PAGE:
Turtle Watching Tours in Sri Lanka
Turtle species in Sri Lanka

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Turtle species in Sri Lanka

Olive Ridley Turtle - Lepidochelys olivacea

This is the most common of the turtle species visiting Sri Lankan shores. Olive Ridley turtles sometimes appear in large numbers. The peak nesting period in Sri Lanka is between September and November. The Olive Ridley Turtle is the smallest of all the marine turtles. It has a round olive coloured carapace devoid of any markings but with a serrated edge. The Olive Ridley is omnivorous, eating crustaceans, small fish and occasionally marine vegetation. Olive Ridley which reaches a length of 80 cm and commonly weighs about 50kg.Oilve Ridley turtles nest in huge congregations known as arribada's. In Orissa in North East India about 600,000 females nest on one beach on a few consecutive nights each year.

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Leatherback Turtle - Dermochelys coriacea

The Leatherback turtle is the largest of the sea turtles. The biggest specimen ever seen by man was 3 m long and weighed 916kg. Leatherback turtles feed almost exclusively on jellyfish and therefore often fall prey to marine pollution. Plastic bags floating in the water look like jellyfish, the turtle eats the plastic which lines its stomach causing the animal to starve to death.

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Green Turtle - Chelonia mydas

Nesting of Green turtles is reported from all turtle nesting sites, with the highest abundance in Kosgoda and Rekawa. The carapace of this species is oval in shape and has a green and black mottled appearance. Green turtles nest throughout the year on Sri Lankan shores, with their peak season being between January and March. The diet of the Green turtle changes during its lifetime. Juveniles are mostly carnivorous, feeding on a variety of worms, crustaceans, and small fish, whereas the adults are herbivorous, feeding only on marine vegetation (sea grasses and algae).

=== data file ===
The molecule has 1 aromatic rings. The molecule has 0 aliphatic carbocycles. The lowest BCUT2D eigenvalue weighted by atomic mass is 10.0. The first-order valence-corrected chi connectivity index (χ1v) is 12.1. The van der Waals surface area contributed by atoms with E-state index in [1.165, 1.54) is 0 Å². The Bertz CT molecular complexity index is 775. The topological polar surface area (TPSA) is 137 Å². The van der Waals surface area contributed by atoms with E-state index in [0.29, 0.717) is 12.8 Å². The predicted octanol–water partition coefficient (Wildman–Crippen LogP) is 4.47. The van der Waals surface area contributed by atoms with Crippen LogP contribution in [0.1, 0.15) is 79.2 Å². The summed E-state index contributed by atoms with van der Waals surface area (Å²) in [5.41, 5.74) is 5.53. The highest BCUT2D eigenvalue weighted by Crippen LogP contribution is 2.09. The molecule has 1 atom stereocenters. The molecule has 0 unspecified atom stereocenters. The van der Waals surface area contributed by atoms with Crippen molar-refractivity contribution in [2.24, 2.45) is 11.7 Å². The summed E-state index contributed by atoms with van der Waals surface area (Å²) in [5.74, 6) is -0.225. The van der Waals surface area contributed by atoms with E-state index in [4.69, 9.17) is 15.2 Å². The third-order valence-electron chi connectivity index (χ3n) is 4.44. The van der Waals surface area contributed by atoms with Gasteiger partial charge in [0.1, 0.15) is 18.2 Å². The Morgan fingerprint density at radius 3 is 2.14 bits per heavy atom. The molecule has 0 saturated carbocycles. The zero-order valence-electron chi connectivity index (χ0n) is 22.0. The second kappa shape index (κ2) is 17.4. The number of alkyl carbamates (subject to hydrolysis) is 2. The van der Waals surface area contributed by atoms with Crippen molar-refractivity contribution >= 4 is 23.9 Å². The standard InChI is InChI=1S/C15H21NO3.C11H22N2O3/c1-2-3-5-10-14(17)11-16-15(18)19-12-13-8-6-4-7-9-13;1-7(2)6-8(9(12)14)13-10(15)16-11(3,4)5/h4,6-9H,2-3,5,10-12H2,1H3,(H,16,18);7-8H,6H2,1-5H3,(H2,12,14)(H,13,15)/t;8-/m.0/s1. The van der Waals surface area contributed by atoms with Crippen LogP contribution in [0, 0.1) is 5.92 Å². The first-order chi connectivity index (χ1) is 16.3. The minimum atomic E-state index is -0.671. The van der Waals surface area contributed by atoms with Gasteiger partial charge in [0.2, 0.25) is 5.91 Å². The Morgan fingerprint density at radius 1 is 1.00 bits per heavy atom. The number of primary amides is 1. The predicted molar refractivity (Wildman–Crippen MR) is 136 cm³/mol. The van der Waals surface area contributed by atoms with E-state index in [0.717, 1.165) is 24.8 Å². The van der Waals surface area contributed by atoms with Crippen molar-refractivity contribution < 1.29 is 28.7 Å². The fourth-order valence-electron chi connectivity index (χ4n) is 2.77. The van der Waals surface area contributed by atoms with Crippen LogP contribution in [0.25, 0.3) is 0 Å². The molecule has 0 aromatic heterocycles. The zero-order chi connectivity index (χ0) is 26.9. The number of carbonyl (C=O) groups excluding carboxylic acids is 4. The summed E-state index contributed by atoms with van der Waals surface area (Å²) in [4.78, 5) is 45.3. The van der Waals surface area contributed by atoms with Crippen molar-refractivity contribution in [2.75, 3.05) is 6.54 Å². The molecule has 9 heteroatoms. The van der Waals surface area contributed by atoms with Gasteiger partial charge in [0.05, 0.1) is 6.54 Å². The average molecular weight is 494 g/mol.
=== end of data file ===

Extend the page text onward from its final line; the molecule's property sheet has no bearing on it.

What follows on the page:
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Hawksbill Turtle - Eretmochelys imbricata

Hawksbill turtle by its hawk-like pointed beak and the colourful, o verlapping scutes on its carapace.The Hawksbill is relatively smaller than the other marine turtles.Hawksbill turtles are able to store toxins from jellyfish, sponges and crustaceans in their flesh. Consumption of Hawksbill flesh can prove fatal. A number of people in Sri Lanka have died as a result of eating Hawksbill turtle flesh. Hawksbill turtles have been driven to the brink of extention by the "tortise shell" trade. The turtles' scutes are removed while the animal is still alive and are then fashioned into ornaments and souvenirs. Its narrow head and jaws shaped like a beak allow it to search in small crevices of coral reefs for food.

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Loggerhead Turtle - Caretta caretta

Loggerhead turtles are the least common of the marine turtles nesting in Sri Lanka. These turtles are so named because of their large head, containing a pair of muscular jaws. They are distinguished by the colour of their carapace that has varying shades of brown and the pattern of scutes on their carapace and head. Loggerheads feed on sponges, jellyfish, mussels, clams, oysters, shrimp, and a variety of fish. The main nesting season for this species is between November and January.

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